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Are Nursery Rhymes Outdated?

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A new era for nursery rhymes

Our latest research reveals that over a quarter of parents claim nursery rhymes are outdated.

As The Wiggles' latest EDM album of remixed children’s classics, 'The Wiggles Soundsystem: Rave of Innocence’, storms the charts, the relationship between pre-schoolers and music is undergoing a shift.

As the stronghold of traditional nursery rhymes such as ‘Baa Baa Black Sheep’ and ‘Twinkle Twinkle Little Star’ lessens in favour of more diverse genres, Youth Music, the UK’s leading young people’s music charity, has released new research that reveals 28% of early years parents slam nursery rhymes as outdated, and alternatively, nearly one in five (17%) 0-5 year olds enjoy listening to rock music.

Parents are turning to other genres to foster creativity in their children’s formative years. Nearly half (45%) of parents surveyed said that their children enjoy other genres, with hip-hop (17%), R&B (16%), classical music (12%) and even grime (3%) listed as music their 0-5 year olds are currently listening to.

Nursery rhymes are valuable in supporting the development of language and communication skills in children. However, parents have shown concern on the lyrical content, with 47% of parents claiming that nursery rhyme lyrics need to be updated, even though the tunes are fine. Well known examples of problematic nursery rhymes include “Rub a Dub Dub”, “Eenie, Meenie, Miney, Moe” and “Ten Little Monkeys”, yet they are still being sung today.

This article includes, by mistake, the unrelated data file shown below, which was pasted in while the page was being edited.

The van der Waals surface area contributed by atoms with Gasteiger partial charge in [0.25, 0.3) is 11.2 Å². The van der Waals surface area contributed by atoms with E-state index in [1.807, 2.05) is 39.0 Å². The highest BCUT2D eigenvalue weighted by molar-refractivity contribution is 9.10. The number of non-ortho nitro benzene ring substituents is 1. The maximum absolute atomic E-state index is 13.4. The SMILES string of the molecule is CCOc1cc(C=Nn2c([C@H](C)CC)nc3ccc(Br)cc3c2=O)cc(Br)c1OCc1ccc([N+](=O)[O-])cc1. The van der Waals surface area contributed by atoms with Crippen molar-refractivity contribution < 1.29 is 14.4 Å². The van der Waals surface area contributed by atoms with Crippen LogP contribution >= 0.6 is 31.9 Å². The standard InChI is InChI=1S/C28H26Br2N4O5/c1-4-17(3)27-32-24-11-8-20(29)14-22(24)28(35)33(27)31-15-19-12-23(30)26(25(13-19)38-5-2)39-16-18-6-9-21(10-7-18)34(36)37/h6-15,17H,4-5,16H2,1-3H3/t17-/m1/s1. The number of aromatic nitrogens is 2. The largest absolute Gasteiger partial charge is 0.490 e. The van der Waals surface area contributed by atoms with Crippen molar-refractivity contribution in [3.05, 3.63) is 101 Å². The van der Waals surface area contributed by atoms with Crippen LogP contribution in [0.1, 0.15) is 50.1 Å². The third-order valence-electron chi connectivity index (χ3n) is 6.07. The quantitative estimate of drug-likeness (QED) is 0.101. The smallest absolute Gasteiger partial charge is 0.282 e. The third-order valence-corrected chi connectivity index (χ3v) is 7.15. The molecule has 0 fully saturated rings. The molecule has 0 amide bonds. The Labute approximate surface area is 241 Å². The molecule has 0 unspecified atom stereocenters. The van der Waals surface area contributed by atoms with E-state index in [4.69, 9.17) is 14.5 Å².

The future of children's music

With technology and on-demand music exposing children to a more diverse portfolio of music than ever before, our research has uncovered that half of early years parents (51%) find out about music they like from their children, showcasing the growing influence of such a young age group.

We believe that the skills, creativity and tastes of babies and toddlers should be taken more seriously.  The research has been released in line with Youth Music’s unique £1.5million Energiser Fund, the first of its kind in the UK, dedicated to investing more in reimagining early years creativity.

As well as receiving grants, the 10 selected organisations will benefit from a programme in which they can learn from other industry changemakers. Throughout the process, the projects will explore co-design and participation with young children and lead by example to ensure practices are adopted by other Early Years practitioners nationwide, disrupting existing teaching models.

Dr Helen Lyndon, Senior Research Fellow & Postgraduate Programme Lead at CREC, shared her support for the fund, saying: “Engaging in practitioner research is one of the most powerful things that you can do to actually impact the children that you are working with. Practitioners are the experts in their environment, so they are best placed to undertake this meaningful piece of activity that will positively impact children's creative experiences in early years settings.”

Matt Griffiths, Youth Music CEO, said: “It’s clear that music, whether that is traditional nursery rhymes or more surprising genres like rock, plays an important role in nurturing the creativity of pre-schoolers. As music tailored to early years children continues to diversify, the tried and tested route that is typically taken with pre-schoolers music education is no longer resonating. With current policies doing a disservice to children’s creative growth, Youth Music, will lead the charge in reimagining creativity in early years education, calling others to pay attention to and nurture the creativity of these young people.”